Goals, therefore, need to be realistic. Also, goals take time. For the most part, Florida has infertile soils that produce nutrient deficient forages for deer during most of the year. Consequently, trophy class bucks such as those found in south Texas and other areas of the country where high quality forages are abundant are rare in Florida. Healthy deer herds and satisfying trophies do exist in Florida, however, and well-executed management plans can help to make this happen.

Monitoring Deer Herd Health with Surveys and Harvest Data

Herd health is influenced primarily by habitat condition and hunting pressure. Several indicators of herd health can be monitored to assist making decisions regarding habitat management practices and harvest strategies. These include animal condition, productivity, fawn survival, buck to doe sex ratios, age structure of harvest, and changing trends in herd size. Although intuition can be helpful in making management decisions, information collected over several years provides the opportunity to review trends and to determine whether management plans are being effective or need to be modified.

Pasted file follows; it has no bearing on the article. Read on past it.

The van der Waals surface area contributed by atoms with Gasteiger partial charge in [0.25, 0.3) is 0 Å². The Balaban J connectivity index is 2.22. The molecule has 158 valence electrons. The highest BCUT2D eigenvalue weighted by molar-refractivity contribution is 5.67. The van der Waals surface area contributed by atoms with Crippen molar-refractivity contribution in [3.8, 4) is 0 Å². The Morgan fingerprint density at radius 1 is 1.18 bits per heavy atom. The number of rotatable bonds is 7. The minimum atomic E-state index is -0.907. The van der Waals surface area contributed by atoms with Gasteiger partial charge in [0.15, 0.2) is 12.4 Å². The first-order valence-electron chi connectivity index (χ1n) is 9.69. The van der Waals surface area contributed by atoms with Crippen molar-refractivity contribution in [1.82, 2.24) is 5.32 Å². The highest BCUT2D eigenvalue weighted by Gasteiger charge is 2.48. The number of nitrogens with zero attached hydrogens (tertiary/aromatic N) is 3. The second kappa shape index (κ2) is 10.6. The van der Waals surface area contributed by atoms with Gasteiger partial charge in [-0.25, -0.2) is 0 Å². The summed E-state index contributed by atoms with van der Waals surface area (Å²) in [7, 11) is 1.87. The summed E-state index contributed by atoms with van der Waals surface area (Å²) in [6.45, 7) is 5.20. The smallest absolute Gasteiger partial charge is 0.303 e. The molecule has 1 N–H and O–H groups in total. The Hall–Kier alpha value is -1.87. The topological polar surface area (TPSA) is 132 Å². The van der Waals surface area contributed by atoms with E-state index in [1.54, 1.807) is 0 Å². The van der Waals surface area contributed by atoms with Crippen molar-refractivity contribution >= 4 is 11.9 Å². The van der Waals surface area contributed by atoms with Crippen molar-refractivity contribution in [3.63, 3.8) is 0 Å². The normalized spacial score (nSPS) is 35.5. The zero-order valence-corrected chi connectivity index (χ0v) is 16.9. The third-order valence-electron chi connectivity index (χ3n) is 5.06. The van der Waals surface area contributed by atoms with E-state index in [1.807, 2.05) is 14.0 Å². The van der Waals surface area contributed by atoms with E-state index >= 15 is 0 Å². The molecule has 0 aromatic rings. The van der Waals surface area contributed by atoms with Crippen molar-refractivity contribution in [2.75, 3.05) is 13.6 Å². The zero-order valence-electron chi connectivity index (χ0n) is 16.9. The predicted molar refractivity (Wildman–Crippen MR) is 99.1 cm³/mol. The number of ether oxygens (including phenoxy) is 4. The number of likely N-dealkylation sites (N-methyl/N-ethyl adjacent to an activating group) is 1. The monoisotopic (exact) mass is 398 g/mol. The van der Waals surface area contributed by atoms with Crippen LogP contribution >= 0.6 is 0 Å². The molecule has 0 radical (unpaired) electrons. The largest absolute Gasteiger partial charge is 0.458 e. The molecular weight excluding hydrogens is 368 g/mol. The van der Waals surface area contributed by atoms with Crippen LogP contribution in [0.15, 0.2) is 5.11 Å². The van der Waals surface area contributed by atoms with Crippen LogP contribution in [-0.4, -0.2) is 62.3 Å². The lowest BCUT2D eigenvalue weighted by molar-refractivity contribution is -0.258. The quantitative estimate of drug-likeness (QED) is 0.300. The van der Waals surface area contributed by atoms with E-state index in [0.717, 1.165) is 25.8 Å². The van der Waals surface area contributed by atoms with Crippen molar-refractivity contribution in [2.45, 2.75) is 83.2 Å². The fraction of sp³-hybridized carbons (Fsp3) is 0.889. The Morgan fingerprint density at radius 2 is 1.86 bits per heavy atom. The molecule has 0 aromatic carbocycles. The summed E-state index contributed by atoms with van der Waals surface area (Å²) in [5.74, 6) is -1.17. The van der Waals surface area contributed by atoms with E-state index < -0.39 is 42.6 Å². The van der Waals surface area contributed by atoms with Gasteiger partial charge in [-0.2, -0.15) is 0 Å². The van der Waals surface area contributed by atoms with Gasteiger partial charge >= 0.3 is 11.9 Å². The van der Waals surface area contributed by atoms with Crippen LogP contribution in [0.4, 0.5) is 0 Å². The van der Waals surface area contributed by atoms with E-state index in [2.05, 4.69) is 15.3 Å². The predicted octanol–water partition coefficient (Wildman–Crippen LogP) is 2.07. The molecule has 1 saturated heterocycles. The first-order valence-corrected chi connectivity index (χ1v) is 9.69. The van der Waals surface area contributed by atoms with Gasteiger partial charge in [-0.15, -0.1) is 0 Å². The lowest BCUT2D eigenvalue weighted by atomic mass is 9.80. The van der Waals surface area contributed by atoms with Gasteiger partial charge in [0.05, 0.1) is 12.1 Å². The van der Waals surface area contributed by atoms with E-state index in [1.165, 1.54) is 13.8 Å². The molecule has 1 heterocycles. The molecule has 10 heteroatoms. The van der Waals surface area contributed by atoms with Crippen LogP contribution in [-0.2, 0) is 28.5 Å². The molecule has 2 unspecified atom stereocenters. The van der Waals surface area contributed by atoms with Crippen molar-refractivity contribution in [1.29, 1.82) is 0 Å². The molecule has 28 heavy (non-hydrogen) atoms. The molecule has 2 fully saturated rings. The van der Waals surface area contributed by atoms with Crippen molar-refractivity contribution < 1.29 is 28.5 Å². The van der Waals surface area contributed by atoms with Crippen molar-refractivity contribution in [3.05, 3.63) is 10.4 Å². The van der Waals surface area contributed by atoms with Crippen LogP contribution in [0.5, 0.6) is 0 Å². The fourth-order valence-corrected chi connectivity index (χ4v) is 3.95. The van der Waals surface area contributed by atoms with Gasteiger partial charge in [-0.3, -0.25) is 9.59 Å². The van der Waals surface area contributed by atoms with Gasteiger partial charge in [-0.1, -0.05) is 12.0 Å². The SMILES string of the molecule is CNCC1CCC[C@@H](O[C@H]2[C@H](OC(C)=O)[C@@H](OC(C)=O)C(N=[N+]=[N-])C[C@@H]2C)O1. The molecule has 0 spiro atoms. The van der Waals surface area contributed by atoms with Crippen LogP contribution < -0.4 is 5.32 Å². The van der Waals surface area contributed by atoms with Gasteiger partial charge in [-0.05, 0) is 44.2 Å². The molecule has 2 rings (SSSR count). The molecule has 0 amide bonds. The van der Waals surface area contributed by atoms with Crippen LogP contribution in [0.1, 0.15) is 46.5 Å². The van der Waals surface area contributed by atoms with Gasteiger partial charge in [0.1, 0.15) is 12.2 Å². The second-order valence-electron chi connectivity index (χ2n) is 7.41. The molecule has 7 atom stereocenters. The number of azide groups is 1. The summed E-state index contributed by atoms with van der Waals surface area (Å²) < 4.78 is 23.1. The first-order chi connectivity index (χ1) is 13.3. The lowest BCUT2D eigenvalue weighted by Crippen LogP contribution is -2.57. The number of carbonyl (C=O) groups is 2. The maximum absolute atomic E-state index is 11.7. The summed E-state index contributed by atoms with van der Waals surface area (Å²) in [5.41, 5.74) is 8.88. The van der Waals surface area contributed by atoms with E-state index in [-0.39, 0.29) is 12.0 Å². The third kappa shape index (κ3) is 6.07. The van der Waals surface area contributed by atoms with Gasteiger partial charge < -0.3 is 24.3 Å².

There are two basic approaches to collecting information directly from deer herds that can provide a realistic assessment of herd health over time. These include collecting data from deer surveys outside of the hunting season and measurements from harvested animals during the hunting season.

Deer Surveys and Incidental Observations

Observations of deer that are recorded and maintained as annual records can provide information on:

  • Sex ratios

  • Fawn production

  • Abundance of branch antlered bucks

  • Distribution and habitat preferences

  • Trends in herd size

Although estimating the actual number of deer on your property is not realistic, repeated, systematic surveys over several years will provide you with a trend of a stable, increasing, or decreasing herd size. Likewise, trends in sex ratios, numbers of mature bucks, and fawn production also can be detected. As stewards of the deer herd and the habitat upon which they depend, it is important to have objective information on these components of herd health both for making management and harvest decisions, and to ensure a quality hunting experience is maintained.